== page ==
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Saturday, March 26, 2005

Asashoryu denied Osaka title

OSAKA (AP) Ozeki Tochiazuma upset yokozuna Asashoryu at the Spring Grand Sumo Tournament on Friday, keeping the Mongolian wrestler from his 11th Emperor's Cup.

News photo
Ozeki Tochiazuma shoves yokozuna Asashoryu out of the ring, snapping the Mongolian's 27-match winning streak on Friday, the 13th day of the Spring Grand Sumo Tournament at Osaka Municipal Gymnasium.

Fighting in the day's final bout at Osaka Municipal Gymnasium, Asashoryu looked to have wrapped up the title when he drove ozeki Tochiazuma out of the ring. But the ringside judges ruled the two wrestlers fell out at the same time and called for a rematch.

In the second bout, Tochiazuma forced Asashoryu to the edge and muscled the yokozuna out to improve to 8-5.

Asashoryu, the lone yokozuna competing in sumo, won the New Year tourney with a perfect 15-0 record and had been unstoppable until Friday's loss, his first in 28 bouts.

The Mongolian wrestler, who dropped to 12-1, will have to wait for the weekend for another shot at the title.

In previous bouts, the two wrestlers had an even 7-7 record.

In other major bouts, ozeki Kaio improved to 10-3 when he came charging out of the blocks and forced ozeki Chiyotaikai over the straw ridge in a matter of seconds.

Chiyotaikai has struggled with his faceoff in this tourney and dropped to an unimpressive 6-7 and will need a pair of wins on the weekend to post a winning record.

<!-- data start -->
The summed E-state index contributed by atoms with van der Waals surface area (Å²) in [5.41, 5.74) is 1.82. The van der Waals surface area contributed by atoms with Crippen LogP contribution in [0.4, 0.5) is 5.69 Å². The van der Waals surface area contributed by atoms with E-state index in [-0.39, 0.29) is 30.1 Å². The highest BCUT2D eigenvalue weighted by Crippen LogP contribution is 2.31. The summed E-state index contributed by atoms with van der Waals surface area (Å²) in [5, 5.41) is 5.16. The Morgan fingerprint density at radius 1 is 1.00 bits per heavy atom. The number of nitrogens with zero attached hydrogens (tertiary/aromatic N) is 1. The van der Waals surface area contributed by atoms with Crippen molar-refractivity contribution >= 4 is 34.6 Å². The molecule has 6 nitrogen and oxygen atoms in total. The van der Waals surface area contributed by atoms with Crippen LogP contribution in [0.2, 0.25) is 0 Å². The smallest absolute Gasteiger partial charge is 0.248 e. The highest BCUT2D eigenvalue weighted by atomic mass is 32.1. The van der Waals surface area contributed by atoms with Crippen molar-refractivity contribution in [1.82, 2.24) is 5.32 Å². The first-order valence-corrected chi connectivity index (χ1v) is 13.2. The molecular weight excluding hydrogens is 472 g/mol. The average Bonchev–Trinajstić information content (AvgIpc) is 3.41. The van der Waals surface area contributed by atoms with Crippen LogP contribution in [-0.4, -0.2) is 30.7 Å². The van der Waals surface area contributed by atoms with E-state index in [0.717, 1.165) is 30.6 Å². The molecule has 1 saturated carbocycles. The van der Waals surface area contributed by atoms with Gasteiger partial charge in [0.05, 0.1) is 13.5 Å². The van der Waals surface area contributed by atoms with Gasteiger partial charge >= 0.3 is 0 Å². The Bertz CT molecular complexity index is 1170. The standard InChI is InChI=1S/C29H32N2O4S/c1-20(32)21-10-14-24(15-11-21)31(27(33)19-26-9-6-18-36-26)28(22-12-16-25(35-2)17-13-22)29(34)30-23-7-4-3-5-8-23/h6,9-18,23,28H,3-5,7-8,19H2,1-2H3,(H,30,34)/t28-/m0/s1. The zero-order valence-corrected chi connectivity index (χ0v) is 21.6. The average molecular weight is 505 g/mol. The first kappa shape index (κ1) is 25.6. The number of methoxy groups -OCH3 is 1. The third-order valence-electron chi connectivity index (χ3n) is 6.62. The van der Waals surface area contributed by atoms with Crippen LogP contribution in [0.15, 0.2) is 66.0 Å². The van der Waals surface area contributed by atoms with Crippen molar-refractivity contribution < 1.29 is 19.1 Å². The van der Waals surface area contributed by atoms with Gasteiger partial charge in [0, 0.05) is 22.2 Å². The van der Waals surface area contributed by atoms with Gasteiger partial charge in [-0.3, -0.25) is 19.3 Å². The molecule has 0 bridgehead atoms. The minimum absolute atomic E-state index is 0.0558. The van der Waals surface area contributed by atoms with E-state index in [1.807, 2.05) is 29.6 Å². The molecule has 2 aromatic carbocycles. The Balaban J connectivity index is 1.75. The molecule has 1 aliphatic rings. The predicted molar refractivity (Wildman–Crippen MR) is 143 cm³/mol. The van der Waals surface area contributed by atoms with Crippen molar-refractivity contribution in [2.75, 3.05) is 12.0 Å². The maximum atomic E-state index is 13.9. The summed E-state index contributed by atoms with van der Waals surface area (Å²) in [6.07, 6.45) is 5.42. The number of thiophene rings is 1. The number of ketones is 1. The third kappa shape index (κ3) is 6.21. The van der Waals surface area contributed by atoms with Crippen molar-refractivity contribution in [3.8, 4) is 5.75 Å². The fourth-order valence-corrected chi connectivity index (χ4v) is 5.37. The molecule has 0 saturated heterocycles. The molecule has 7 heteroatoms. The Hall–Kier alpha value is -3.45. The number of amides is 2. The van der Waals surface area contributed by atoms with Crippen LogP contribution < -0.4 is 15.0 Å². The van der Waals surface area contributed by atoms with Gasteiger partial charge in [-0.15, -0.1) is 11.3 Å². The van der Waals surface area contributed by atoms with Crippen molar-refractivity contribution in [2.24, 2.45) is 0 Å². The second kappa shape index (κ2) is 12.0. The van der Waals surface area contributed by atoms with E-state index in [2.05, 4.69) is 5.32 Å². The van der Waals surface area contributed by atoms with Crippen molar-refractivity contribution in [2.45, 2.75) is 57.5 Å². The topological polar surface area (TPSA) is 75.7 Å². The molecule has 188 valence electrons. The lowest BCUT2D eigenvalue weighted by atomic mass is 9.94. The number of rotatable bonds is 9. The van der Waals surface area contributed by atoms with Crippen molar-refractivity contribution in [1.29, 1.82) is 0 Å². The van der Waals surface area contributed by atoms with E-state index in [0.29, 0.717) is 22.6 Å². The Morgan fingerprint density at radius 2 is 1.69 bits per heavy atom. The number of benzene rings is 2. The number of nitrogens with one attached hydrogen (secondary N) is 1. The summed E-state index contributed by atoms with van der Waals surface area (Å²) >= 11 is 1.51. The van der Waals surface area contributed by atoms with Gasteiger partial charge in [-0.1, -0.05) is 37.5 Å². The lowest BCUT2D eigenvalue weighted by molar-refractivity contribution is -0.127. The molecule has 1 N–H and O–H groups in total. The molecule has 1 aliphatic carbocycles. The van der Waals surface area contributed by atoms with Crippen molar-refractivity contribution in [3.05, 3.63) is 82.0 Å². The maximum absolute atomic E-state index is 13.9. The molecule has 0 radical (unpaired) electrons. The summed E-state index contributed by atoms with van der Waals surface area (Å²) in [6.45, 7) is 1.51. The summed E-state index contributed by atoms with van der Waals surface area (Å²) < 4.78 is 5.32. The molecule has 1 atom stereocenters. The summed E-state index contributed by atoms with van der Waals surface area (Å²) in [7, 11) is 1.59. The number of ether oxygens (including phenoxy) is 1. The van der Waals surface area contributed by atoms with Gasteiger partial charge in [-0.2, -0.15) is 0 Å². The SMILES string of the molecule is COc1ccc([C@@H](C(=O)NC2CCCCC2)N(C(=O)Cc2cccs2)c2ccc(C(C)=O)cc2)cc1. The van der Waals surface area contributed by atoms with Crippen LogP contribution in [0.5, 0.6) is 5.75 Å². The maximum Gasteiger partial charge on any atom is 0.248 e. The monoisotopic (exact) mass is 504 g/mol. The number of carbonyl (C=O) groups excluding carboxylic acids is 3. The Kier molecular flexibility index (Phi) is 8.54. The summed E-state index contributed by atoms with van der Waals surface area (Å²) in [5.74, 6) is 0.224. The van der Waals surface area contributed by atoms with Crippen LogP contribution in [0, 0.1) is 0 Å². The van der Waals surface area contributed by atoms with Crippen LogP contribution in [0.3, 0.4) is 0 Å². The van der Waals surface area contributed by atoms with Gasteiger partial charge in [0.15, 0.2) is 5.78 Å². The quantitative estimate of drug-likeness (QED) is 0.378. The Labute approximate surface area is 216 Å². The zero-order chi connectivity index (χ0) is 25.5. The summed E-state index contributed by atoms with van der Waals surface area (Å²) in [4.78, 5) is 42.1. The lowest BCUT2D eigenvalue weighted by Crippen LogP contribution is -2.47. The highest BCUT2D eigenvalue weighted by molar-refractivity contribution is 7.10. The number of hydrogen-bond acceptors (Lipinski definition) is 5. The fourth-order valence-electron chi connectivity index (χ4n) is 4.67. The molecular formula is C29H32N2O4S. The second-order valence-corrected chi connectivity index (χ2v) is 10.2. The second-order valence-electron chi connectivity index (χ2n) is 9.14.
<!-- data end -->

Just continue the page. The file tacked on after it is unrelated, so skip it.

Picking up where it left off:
No. 2 maegashira Kotomitsuki got his hand on the chin of Miyabiyama and drove the sekiwake wrestler out to improve to 9-4. Miyabiyama dropped to 5-8.

Mongolian Hakuho threw down No. 5 maegashira Dejima (6-7) to pick up his sixth win against seven losses.

Hakuho, who was promoted to sekiwake after the New Year tournament, got off to a slow start in the Spring meet but could still post a winning record with wins in the final two days.

Seventh-ranked maegashira Tamanoshima improved to 10-3 when he forced Russian Roho (9-4) up against the straw ridge and then pulled back and watched as the No. 6 maegashira hit the dirt.

Fan favorite Takamisakari, an eighth-ranked maegashira, got both hands on the belt of Kisenosato and lifted the No. 15 maegashira out to improve to 8-5.

Wakanosato moved a step closer to a winning record when he wrapped his arms around fellow top maegashira Kyokutenho and waltzed the Mongolian grappler out to improve to 7-6.

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